Public debt and Keynes’ paradox of thrift

13 Feb, 2015 at 17:24 | Posted in Economics | 2 Comments

thegeneraltheoryFor although the amount of his own saving is unlikely to have any significant influence on his own income, the reactions of the amount of his consumption on the incomes of others makes it impossible for all individuals simultaneously to save any given sums. Every such attempt to save more by reducing consumption will so affect incomes that the attempt necessarily defeats itself. It is, of course, just as impossible for the community as a whole to save less than the amount of current investment, since the attempt to do so will necessarily raise incomes to a level at which the sums which individuals choose to save add up to a figure exactly equal to the amount of investment.

When applied to the question of public debt, it can be argued that thriftiness and an exaggerated eagerness to pay back the debt lead to counterfinal results — instead of shrinking the debt mountain, it will in fact only make it bigger.

Wrong FocusA starving state reduces the economic activity level, incomes, investments, and tax revenues. Unemployment increases and unemployment payments grows — ultimately resulting in even higher public debt.

Today most mainstream economists are focusing on problems following on public debt being to high. Based on Keynes’ reasoning, I would rather say the focus ought to be on problems following on public debt being too low.

2 Comments

  1. Better precisely right than roughly wrong
    Comment on ‘Public debt and Keynes’ paradox of thrift’
    .
    Allais characterized the phenomenon Keynes as follows:
    “L’intuition de Keynes lui a fait sentir où se trouvaient les difficultés, mais son insuffisance logique ne lui a pas permis de résoudre les problèmes que son intuition lui avait fait entrevoir.” (1993, p. 70)
    .
    In other words:
    “Keynes’s intuition led him directly to the crucial difficulties but his logical shortcomings prevented the solution of the problems he uncovered.” (rough translation)
    .
    Keynes felt that there was something wrong with the classical theory of saving. But in the General Theory he ended up with the equality/identity of saving and investment:
    “Income = value of output = consumption + investment. Saving = income – consumption. Therefore saving = investment.” (1973, p. 63)
    .
    Unfortunately this apparently simply syllogism is false. Loosely speaking there is something wrong with profit, which is missing in the syllogism. The correct relationship is given with this formula:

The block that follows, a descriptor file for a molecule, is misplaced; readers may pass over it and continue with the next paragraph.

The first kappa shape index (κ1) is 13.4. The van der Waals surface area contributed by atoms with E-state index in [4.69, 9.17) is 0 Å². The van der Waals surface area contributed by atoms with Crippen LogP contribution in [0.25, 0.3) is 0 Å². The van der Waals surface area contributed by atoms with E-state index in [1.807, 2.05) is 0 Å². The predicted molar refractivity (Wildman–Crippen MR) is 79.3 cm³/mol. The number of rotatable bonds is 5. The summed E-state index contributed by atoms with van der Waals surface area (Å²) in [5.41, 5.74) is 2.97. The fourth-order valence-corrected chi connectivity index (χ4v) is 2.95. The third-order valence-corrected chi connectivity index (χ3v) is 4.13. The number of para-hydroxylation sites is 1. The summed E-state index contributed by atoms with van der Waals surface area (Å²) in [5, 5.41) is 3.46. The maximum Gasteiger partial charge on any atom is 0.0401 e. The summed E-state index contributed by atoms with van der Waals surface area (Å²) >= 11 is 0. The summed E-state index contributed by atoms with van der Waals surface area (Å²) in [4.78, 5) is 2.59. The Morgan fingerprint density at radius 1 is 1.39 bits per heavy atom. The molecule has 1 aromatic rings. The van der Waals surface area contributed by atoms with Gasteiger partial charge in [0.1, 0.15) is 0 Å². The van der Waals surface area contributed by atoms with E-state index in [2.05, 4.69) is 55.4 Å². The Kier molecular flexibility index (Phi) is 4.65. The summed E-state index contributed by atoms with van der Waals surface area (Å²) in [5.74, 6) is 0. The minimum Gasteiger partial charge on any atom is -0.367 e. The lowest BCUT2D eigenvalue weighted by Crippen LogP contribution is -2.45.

.
    This formula points the way to the consistent theory of aggregate demand, public debt, and debt deflation (see 2015).
    .
    The paradox of Keynesianism is that Keynes has never been recognized as the real great benefactor of the market economy.
    .
    In the pure consumption economy, the stabilization of aggregate demand directly benefits the business sector through loss prevention and indirectly stabilizes employment at the given level. Taken the process as a whole, the compensatory actions of the public households save the life of the business sector and redistribute income from non-savers to savers, that is, to those who have caused the chain reaction of problems in the first place. The whole process is a bit more complex but not essentially different in the general case of an investment economy. Saving not only reduces aggregate demand but is the exact complementary of loss. The theory of saving is false because the profit theory is false.
    .
    Egmont Kakarot-Handtke
    .
    References
    Allais, M. (1993). Les Fondements Comptable de la Macro-Économie. Paris:
    Presses Universitaires de France, 2nd edition.
    Kakarot-Handtke, E. (2015). Essentials of Constructive Heterodoxy: Aggregate
    Demand. SSRN Working Paper Series, 2564590: 1–22. URL http://papers.ssrn.
    com/sol3/papers.cfm?abstract_id=2564590.
    Keynes, J. M. (1973). The General Theory of Employment Interest and Money.
    The Collected Writings of John Maynard Keynes Vol. VII. London, Basingstoke:
    Macmillan.

  2. The problem is saying that the public debt is too high, when in fact it is the private sector saving levels that are too high relative to their desired investment levels.

    Once you point out that cutting public debt necessarily means cutting private saving because we’re fully invested (or worse causing a further fall in investment) then the attitude changes.

    Why exactly are these people so against private saving that they want to slash into it. It doesn’t make any sense – other than they’ve completely got the wrong end of the stick.


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